Why Fruit is the Best Food for Diabetics

It’s a pretty bold statement, right?

Fruit is the best food for diabetics. I know, it’s a bit shocking.

But it’s true.

Everyone is so quick to demonize fruit, but nobody takes the time to fact check that fruit is bad. The truth is that nobody has ever been able to prove that fruit is bad for diabetics (or really bad at all).

In fact, St. Louis-based registered dietitian Alexandra Caspero says that among all of her patients that seek weight-loss advice and treatment, “fruit is rarely the culprit.”

Not convinced that fruit is also no culprit of diabetes?

A study published in Nutrition Journal in 2013 reported that participants with type 2 diabetes showed absolutely no changes to their blood glucose levels, waist circumferences or weights when they decreased their fruit intakes.

It’s weird, right? You would think that lowering your fruit intake, especially as a diabetic, would at the very least help stabilize blood glucose.

But it doesn’t.

Because fruit has no major effect on blood glucose.

Did you know that fruit isn’t even molecularly similar to the kind of sugar that you add to your coffee or oatmeal? Fruit is made up mostly of fructose while table sugar is a combination of both glucose and fructose. In the case of table sugar, glucose is given a direct line to your blood by bypassing all of the great qualities that fruit would otherwise offer.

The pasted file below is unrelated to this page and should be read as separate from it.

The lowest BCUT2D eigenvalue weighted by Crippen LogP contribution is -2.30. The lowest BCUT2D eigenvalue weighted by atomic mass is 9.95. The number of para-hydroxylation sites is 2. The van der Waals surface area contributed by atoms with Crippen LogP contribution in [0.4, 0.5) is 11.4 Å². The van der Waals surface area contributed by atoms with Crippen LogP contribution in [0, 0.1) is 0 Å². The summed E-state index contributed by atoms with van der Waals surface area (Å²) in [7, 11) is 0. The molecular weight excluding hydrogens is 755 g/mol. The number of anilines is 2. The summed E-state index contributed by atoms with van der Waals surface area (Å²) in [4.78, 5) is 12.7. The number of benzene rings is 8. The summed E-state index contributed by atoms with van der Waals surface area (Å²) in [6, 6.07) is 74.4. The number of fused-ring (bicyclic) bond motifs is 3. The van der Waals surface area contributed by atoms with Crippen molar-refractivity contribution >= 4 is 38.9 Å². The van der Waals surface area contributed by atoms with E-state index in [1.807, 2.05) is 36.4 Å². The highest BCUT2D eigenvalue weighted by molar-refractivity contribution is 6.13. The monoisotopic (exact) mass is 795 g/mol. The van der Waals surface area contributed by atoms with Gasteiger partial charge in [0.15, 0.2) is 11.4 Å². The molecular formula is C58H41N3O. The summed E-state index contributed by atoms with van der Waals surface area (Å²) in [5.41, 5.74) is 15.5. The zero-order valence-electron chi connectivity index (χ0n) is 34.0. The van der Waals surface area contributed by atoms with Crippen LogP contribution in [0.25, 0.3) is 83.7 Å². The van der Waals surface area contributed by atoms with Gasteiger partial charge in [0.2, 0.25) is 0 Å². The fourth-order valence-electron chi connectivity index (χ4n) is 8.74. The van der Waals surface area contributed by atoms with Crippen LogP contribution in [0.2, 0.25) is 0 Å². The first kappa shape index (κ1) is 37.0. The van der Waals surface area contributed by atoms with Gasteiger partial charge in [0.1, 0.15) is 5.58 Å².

And fruit has a lot of qualities.

First, whole fruit is loaded with fiber, which helps slow down the digestive process. It takes a little bit more effort to process, so the sugar content in fruit is absorbed into the blood at a much slower, more manageable rate.

Next, fruit is full of vitamins and minerals, many of which are difficult to get from any other source of food. These vitamins and minerals help your body function at full capacity and fight off damaging free radicals (the things that break down your healthy cells, make you age, and develop cancer).

Honestly, who wouldn’t want that in their diet?

Fruit is so good at fighting off free radicals that, according to one massive study with 65,000 participants, people who ate seven or more servings of fruits and vegetables each day had a 42% lower risk of dying during the follow-up than those who ate less than one full serving a day.

Okay, but what about those people that take fruit too far?

They’re okay, too! Another study followed people that ate more than a whopping 20 servings of fruit per day for two weeks revealed that there were absolutely no adverse effects whatsoever.

So, as a diabetic or as a person with stellar insulin functioning, the advice is the same: load up on fruits and veggies.

If you’re still nervous, don’t worry: there are a ton of studies that say that fruit can help reverse diabetes. Don’t believe it? Check out our articles on mangos, blueberries, and more.

[expand title=”References“]

US News. URL Link. Accessed April 3, 2017.


Fruit Vs. Fruit Juice – Why Whole Fruit is Better for Diabetes


Adopting a Healthy Lifestyle for Diabetics: Dealing With Stress